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The Laughing Policeman is anything but funny, although it does contain some very funny lines (like the title of this review) and some humorous situations. However, the eponymous Laughing Policeman is a grim, mirthless Walter Matthau who is investigating the death of his detective partner along with seven other people in a bus massacre. The movie unfolds as a police procedural unlike any other since, with extensive examination paid to the smallest detail. This may sound boring, but it's not. Under the steady direction of Stuart Rosenberg, the proceedings are both compelling and suspenseful.
This movie is one of the most realistic at depicting real gritty police work, which usually does comprise hitting the pavement and trying to shake out information from the demimonde on the streets. Bruce Dern is outstanding as Matthau's new hothead partner, and Lou Gosset is another standout. Matthau of course steals the movie with his hang-dog expression, laconic delivery, and the occasional violent outburst. When delivered, Matthau's angry brutality is shocking and unexpected from this actor we normally associate with comedies.
The 1970's saw the film violence floodgate open, thanks to Bonnie and Clyde, The Wild Bunch, Dirty Harry, and Straw Dogs. As a product of the new visceral '70's, this movie is very graphic and very violent, especially the opening scene. There is also some strong language, which surprised me for an early '70's movie, as profanity would become more mainstream in mid-to-late '70's flicks.
With the above caveat, by all means see this movie. It is a fine example of the police procedural, a great performance by Walter Matthau, a slice of 1970's urban graphic violence and language, and an interesting flashback to a pessimistic era not unlike our current time. As time passes, it's striking to note how little has really changed.
P.S.: This movie has no extras whatsoever, and is priced accordingly, making it very affordable.
There is absolutely nothing funny about "The Laughing Policeman", director Stuart Rosenberg's ultra-serious, ultra-violent police procedural/character study from 1974. Actually, that it's a hard-boiled police thriller is apparent five minutes in, when a lone gunman machine guns an entire city bus full of passengers to death and disappears into thin air. Enter foul-tempered homicide detective Lt. Jake Martin (Walter Matthau), whose anger intensifies when he realizes one of the victims is his off-duty partner. He's in even less of a good mood when he's paired with affable, sympathetic new partner Leo Larsen (Bruce Dern, in a rare "straight" role). The rest of the film follows their search for the killer, which leads them into some pretty unsavory places in and around San Francisco.
"The Laughing Policeman" isn't so much a police thriller as a procedural, and a very good one at that. There is very little action, and most of the tension comes from Martin and Larsen's prickly relationship. And gay viewers may be offended by where the crime ends up, as the San Francisco gay scene is shown in an extremely negative light. That said, there's something special to be found in any movie that relies on sheer acting from its lead and supporting cast, which includes Lou Gossett and Anthony Zerbe as fellow cops and Cathy Lee Crosby and Joanna Cassidy as two women who may have clues to whodunnit. And the last fifteen minutes are absolutely hair-raisingly suspenseful.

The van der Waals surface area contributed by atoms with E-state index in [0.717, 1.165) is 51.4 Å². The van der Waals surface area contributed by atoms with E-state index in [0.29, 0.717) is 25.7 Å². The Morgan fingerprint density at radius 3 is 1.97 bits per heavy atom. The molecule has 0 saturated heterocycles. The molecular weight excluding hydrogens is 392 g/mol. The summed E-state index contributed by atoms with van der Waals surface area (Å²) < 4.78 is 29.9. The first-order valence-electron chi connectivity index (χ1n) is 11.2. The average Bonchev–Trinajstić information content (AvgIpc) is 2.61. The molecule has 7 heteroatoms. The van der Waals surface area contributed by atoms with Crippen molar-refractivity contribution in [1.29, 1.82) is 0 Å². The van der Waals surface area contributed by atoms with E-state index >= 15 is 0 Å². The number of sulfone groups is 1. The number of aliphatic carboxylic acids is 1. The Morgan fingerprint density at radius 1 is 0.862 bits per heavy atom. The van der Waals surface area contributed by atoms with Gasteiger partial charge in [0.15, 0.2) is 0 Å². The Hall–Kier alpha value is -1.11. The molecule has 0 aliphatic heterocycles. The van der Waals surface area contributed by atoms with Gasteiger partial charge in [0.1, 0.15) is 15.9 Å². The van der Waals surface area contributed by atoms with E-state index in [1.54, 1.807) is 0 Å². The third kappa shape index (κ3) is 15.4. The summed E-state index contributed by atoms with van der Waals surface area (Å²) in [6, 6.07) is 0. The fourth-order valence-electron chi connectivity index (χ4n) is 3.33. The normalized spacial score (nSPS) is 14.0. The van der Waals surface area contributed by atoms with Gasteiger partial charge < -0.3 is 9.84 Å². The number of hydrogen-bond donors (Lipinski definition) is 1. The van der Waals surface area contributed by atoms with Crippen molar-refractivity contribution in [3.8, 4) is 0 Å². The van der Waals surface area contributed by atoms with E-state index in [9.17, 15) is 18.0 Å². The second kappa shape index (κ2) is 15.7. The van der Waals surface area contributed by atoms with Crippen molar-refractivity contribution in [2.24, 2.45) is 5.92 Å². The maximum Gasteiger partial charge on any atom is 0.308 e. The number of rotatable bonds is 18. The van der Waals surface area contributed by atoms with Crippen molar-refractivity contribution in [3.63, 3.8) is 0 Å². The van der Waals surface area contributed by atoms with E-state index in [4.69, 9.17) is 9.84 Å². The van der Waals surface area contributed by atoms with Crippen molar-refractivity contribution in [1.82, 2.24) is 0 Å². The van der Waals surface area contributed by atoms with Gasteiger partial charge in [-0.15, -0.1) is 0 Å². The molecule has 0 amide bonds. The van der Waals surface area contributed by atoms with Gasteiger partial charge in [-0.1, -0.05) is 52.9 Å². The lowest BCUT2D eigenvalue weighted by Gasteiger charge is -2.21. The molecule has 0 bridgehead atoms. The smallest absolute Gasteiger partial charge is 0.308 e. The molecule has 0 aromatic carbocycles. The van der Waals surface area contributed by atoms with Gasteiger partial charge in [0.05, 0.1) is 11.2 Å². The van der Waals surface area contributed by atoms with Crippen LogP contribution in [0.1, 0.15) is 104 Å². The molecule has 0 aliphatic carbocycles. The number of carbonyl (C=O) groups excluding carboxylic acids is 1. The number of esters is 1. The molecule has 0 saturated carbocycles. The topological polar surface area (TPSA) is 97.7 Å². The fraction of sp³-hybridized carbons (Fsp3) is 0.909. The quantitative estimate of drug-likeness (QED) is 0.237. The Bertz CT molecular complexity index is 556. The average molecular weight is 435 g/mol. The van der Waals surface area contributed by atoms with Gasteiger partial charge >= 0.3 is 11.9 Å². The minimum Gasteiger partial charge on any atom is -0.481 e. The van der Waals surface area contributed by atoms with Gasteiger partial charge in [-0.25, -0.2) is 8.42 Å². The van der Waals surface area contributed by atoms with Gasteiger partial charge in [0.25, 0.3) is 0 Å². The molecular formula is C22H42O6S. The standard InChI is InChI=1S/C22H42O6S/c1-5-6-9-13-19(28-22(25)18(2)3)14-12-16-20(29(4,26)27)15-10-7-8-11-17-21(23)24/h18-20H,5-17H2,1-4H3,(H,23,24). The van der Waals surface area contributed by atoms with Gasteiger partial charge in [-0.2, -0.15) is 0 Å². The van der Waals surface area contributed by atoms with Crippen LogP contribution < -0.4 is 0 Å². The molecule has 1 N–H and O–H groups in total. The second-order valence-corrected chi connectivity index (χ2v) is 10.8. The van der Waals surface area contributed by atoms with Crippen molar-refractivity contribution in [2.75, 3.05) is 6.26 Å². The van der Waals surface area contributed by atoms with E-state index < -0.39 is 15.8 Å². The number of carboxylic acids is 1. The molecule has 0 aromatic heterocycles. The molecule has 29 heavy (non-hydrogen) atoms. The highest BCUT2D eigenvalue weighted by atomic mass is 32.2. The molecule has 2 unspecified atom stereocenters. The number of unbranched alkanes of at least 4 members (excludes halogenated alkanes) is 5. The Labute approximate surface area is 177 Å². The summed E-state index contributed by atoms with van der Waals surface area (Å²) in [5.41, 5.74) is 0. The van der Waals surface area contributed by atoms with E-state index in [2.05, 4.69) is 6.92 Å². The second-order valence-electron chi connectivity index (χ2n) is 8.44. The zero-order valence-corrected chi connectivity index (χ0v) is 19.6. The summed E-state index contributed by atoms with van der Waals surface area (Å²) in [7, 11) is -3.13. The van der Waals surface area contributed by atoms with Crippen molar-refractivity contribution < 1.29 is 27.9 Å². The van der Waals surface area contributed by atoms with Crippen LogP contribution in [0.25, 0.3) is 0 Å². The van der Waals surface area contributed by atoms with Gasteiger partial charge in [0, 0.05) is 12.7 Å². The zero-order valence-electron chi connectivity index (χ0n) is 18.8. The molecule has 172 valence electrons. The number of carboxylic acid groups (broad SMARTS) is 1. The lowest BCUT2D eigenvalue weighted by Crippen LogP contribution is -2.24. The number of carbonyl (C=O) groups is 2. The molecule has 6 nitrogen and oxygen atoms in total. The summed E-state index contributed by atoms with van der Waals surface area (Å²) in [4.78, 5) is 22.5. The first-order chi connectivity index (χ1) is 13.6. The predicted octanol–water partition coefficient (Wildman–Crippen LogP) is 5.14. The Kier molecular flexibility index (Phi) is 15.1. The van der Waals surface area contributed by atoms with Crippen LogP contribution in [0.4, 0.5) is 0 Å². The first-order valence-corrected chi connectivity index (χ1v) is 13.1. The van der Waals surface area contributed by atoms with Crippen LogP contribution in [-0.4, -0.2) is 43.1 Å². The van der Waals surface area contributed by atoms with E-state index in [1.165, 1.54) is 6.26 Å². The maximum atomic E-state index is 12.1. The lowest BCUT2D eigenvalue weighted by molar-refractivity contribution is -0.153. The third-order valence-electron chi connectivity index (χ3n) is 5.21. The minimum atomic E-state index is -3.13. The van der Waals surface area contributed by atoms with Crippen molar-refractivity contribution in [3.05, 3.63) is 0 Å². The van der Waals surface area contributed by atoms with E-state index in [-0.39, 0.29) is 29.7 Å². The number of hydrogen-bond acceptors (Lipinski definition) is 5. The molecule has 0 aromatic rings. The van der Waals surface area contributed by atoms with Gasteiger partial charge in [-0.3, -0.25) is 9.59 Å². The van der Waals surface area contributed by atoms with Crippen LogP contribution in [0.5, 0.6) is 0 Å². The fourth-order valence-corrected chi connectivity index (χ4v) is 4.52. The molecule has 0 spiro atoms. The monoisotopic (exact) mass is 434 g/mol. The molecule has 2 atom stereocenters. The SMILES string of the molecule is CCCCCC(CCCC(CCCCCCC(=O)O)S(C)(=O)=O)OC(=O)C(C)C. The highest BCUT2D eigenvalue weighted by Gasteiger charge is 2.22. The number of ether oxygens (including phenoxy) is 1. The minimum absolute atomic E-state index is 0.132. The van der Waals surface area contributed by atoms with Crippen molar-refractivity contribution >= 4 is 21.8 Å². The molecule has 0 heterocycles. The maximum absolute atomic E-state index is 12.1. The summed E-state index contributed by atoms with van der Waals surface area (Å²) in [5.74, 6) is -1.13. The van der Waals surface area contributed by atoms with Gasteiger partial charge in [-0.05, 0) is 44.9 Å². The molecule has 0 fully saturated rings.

I'll say no more about this excellent thriller except to say that the DVD is presented in an excellent color transfer and in the proper 1:85:1 aspect ratio format, unlike the unfortunately botched release of Matthau's other stellar 1974 crime thriller "Charley Varrick", which is dumped onto DVD in a fullscreen transfer.Read more ›
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Two men get on a bus in early morning San Francisco. It's still dark out. One seems to be following the other, and the first man appears to be aware of it but isn't concerned. There are five other passengers, among them an old man, a young woman going to work, a Chinese-American kid. The bus picks up another passenger. This man goes to the back of the bus, and while he's seated he quietly reaches into a bag and screws on a barrel to a machine gun. Then he stands and murders everyone on the bus. The bus crashes and he walks away. This is a taut, terrific opening to a police procedural that I wish I liked more than I do.
It turns out that the man on the bus who had been following the other is a policeman. Among the cops called to the scene is Jake Martin (Walter Matthau), who was the guy's partner. Martin is shocked at the discovery. He has no idea what his partner had been doing. With a massacre on his hands, the lieutenant in charge (Anthony Zerbe) tells Leo Larsen (Bruce Dern) to work with Jake. He makes it clear he wants all stops out to find the killer. What follows is a meticulous look at dogged police work, chasing down leads, searching for connections, trying to make sense of what appears to be a senseless act. Some of those killed had crime sheets or were drug users, and this sends Martin and Larsen into San Francisco's underbelly. Finally Martin realizes that there might be a connection to a two-year-old case that he had talked to his former partner about, a connection that may have triggered his partner's interest. If this turns out to be true, then Martin and Leo have a lead to a killer.
What is so good about this movie is, among other things, the set up. The machine gun shooting is a startling opening. It raises all kinds of questions.Read more ›
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